When you first open Word Search Creator, there is a control box on the right side that you use to create the word search. Here you can type in a word list and set the size of the grid (or set it to automatically enlarge based on the words you give it). Type in a title and hit Create/Shuffle to generate your word search (hitting it again will, as the name suggests, shuffle your word search).


The menus give you a number of other options you can set. By default, words are only hidden left to right or top to bottom, but you can choose which directions are allowed. You can also choose how the word list is ordered, and edit the formatting. Perhaps one of the coolest features is the ability to change the shape of the puzzle by excluding squares from the grid.


Having fun with it

You can work the puzzle right there on screen, highlighting the words as you find them, and they will automatically get struck off the list.


You can also save it as a word search file, export it to pdf or svg, or copy it to the clipboard as an image (Ctrl + C). Working with it as an image, you can also use an image editor to decorate your word search. Here, I have simply filled in the empty squares and given it a yellow background color to highlight the smiley face.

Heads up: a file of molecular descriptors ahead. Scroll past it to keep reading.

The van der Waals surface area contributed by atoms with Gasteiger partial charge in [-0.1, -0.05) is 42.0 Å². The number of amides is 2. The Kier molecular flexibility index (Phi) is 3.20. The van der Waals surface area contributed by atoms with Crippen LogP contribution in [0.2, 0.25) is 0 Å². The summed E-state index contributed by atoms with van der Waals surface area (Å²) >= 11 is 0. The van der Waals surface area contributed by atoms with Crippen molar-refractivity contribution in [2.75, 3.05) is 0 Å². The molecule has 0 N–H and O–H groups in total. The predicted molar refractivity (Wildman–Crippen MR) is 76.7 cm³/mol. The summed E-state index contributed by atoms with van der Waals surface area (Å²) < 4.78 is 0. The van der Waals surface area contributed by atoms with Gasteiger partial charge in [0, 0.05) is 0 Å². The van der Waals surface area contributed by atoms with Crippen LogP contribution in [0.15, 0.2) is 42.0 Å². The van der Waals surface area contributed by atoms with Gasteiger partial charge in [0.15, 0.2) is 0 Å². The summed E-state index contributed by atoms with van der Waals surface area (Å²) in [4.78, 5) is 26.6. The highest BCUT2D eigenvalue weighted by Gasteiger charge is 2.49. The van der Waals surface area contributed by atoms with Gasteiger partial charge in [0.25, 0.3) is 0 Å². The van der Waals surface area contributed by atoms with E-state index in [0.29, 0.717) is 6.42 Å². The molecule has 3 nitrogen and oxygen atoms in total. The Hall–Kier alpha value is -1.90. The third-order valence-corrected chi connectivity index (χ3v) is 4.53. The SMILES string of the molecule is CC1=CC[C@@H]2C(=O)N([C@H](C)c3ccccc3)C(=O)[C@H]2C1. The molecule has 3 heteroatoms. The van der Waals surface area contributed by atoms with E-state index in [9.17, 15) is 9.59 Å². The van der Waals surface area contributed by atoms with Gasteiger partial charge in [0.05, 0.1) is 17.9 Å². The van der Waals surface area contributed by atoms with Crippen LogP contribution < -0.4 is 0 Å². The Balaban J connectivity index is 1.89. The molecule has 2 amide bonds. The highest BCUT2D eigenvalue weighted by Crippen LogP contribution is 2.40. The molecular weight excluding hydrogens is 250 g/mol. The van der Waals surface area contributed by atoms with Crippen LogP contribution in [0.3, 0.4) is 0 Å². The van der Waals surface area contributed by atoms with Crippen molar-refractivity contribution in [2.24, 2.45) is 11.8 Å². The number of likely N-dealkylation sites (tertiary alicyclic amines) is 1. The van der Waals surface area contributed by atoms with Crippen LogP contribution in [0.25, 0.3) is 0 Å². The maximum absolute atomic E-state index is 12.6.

And here is a full page puzzle.


Try it out yourself, and have fun!

Wednesday, June 25, 2014

Windows Browser Benchmarks

Ok, so this a bit off topic for this blog as it isn’t really a how-to, but I thought it might be interesting to my audience nonetheless. I ran the major browsers through four different benchmarks: Google’s Octane 2.0, Mozilla’s Kraken 1.1, and Apple’s new JetStream and Speedometer (the latter focuses on measuring the responsiveness of web apps by simulating user interactions). For graphing purposes, I normalized the scores on the various benchmarks so that the fastest browser was always 100 (this also means inverting scores for Kraken, which measures time rather than some unit of speed).

To make things interesting, I decided to include some less common variants, as well as the major browsers. I have been hearing about optimized Firefox-derivatives like Pale Moon and Waterfox and wanted to see how they stack up. Here is what I found:



The official Mozilla build was generally faster, although Waterfox was a bit ahead on the Kraken. Pale Moon was consistently last. Both Waterfox and Pale Moon are based on older versions of Firefox. Apparently, the optimizations don’t make up for the improvements in newer versions of Mozilla Firefox, at least not at this time.